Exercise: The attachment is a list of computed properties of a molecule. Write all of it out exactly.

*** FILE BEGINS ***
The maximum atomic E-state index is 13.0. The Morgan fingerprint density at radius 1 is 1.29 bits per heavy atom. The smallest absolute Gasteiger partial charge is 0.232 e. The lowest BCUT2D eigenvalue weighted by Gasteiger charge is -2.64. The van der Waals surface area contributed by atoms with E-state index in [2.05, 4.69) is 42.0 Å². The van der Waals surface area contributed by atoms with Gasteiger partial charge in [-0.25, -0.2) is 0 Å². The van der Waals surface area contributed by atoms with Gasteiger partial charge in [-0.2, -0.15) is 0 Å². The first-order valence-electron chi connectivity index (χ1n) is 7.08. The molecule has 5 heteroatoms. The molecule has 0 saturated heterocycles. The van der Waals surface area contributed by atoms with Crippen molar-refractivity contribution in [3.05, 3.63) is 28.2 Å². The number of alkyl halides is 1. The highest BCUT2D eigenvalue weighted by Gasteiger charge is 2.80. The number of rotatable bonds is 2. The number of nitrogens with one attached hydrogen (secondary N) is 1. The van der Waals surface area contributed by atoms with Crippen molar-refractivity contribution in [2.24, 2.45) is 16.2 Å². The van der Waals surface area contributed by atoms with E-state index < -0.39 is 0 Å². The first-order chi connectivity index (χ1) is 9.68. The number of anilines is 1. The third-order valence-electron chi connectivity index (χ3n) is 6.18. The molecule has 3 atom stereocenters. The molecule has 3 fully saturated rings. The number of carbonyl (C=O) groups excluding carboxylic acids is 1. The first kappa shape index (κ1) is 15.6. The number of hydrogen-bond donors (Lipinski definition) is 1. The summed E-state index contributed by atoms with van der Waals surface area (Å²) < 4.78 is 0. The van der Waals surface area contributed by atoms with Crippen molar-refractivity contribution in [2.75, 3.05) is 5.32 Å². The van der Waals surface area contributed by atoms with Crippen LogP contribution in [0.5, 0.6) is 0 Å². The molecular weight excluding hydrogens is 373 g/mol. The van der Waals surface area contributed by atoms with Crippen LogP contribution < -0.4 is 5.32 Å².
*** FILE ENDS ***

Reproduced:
The maximum atomic E-state index is 13.0. The Morgan fingerprint density at radius 1 is 1.29 bits per heavy atom. The smallest absolute Gasteiger partial charge is 0.232 e. The lowest BCUT2D eigenvalue weighted by Gasteiger charge is -2.64. The van der Waals surface area contributed by atoms with E-state index in [2.05, 4.69) is 42.0 Å². The van der Waals surface area contributed by atoms with Gasteiger partial charge in [-0.25, -0.2) is 0 Å². The van der Waals surface area contributed by atoms with Gasteiger partial charge in [-0.2, -0.15) is 0 Å². The first-order valence-electron chi connectivity index (χ1n) is 7.08. The molecule has 5 heteroatoms. The molecule has 0 saturated heterocycles. The van der Waals surface area contributed by atoms with Crippen molar-refractivity contribution in [3.05, 3.63) is 28.2 Å². The number of alkyl halides is 1. The highest BCUT2D eigenvalue weighted by Gasteiger charge is 2.80. The number of rotatable bonds is 2. The number of nitrogens with one attached hydrogen (secondary N) is 1. The van der Waals surface area contributed by atoms with Crippen molar-refractivity contribution in [2.24, 2.45) is 16.2 Å². The van der Waals surface area contributed by atoms with E-state index < -0.39 is 0 Å². The first-order chi connectivity index (χ1) is 9.68. The number of anilines is 1. The third-order valence-electron chi connectivity index (χ3n) is 6.18. The molecule has 3 atom stereocenters. The molecule has 3 fully saturated rings. The number of carbonyl (C=O) groups excluding carboxylic acids is 1. The first kappa shape index (κ1) is 15.6. The number of hydrogen-bond donors (Lipinski definition) is 1. The summed E-state index contributed by atoms with van der Waals surface area (Å²) < 4.78 is 0. The van der Waals surface area contributed by atoms with Crippen molar-refractivity contribution in [2.75, 3.05) is 5.32 Å². The van der Waals surface area contributed by atoms with Crippen LogP contribution in [0.5, 0.6) is 0 Å². The molecular weight excluding hydrogens is 373 g/mol. The van der Waals surface area contributed by atoms with Crippen LogP contribution < -0.4 is 5.32 Å².